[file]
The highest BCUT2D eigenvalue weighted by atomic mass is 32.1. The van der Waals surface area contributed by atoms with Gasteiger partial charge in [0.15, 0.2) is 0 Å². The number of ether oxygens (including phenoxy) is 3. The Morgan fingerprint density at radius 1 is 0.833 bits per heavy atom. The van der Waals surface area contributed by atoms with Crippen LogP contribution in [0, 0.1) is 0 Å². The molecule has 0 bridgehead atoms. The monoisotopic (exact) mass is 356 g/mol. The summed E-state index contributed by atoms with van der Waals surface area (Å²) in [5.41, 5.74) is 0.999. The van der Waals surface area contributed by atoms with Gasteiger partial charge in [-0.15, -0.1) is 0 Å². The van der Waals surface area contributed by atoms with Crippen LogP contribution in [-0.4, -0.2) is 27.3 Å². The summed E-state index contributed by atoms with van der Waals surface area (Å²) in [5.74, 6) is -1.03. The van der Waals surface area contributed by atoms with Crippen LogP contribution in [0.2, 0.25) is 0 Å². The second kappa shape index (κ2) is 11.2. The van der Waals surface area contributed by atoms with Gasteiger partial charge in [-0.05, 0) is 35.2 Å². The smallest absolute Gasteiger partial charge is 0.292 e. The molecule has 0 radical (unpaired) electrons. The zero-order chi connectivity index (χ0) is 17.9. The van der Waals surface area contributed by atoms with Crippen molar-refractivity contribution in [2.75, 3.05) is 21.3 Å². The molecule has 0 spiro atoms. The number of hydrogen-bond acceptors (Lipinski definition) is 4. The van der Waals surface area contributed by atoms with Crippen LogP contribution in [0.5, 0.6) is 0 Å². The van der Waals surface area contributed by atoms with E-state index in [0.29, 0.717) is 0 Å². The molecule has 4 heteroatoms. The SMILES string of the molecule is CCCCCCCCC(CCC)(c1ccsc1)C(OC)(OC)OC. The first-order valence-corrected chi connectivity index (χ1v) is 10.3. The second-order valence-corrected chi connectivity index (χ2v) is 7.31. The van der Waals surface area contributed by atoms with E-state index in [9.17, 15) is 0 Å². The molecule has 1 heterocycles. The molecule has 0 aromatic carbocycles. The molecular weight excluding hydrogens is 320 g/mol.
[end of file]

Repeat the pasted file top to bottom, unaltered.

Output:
The highest BCUT2D eigenvalue weighted by atomic mass is 32.1. The van der Waals surface area contributed by atoms with Gasteiger partial charge in [0.15, 0.2) is 0 Å². The number of ether oxygens (including phenoxy) is 3. The Morgan fingerprint density at radius 1 is 0.833 bits per heavy atom. The van der Waals surface area contributed by atoms with Crippen LogP contribution in [0, 0.1) is 0 Å². The molecule has 0 bridgehead atoms. The monoisotopic (exact) mass is 356 g/mol. The summed E-state index contributed by atoms with van der Waals surface area (Å²) in [5.41, 5.74) is 0.999. The van der Waals surface area contributed by atoms with Gasteiger partial charge in [-0.15, -0.1) is 0 Å². The van der Waals surface area contributed by atoms with Crippen LogP contribution in [-0.4, -0.2) is 27.3 Å². The summed E-state index contributed by atoms with van der Waals surface area (Å²) in [5.74, 6) is -1.03. The van der Waals surface area contributed by atoms with Crippen LogP contribution in [0.2, 0.25) is 0 Å². The second kappa shape index (κ2) is 11.2. The van der Waals surface area contributed by atoms with Gasteiger partial charge in [-0.05, 0) is 35.2 Å². The smallest absolute Gasteiger partial charge is 0.292 e. The molecule has 0 radical (unpaired) electrons. The zero-order chi connectivity index (χ0) is 17.9. The van der Waals surface area contributed by atoms with Crippen molar-refractivity contribution in [2.75, 3.05) is 21.3 Å². The molecule has 0 spiro atoms. The number of hydrogen-bond acceptors (Lipinski definition) is 4. The van der Waals surface area contributed by atoms with Crippen LogP contribution in [0.5, 0.6) is 0 Å². The van der Waals surface area contributed by atoms with E-state index in [0.29, 0.717) is 0 Å². The molecule has 4 heteroatoms. The SMILES string of the molecule is CCCCCCCCC(CCC)(c1ccsc1)C(OC)(OC)OC. The first-order valence-corrected chi connectivity index (χ1v) is 10.3. The second-order valence-corrected chi connectivity index (χ2v) is 7.31. The van der Waals surface area contributed by atoms with E-state index in [9.17, 15) is 0 Å². The molecule has 1 heterocycles. The molecule has 0 aromatic carbocycles. The molecular weight excluding hydrogens is 320 g/mol.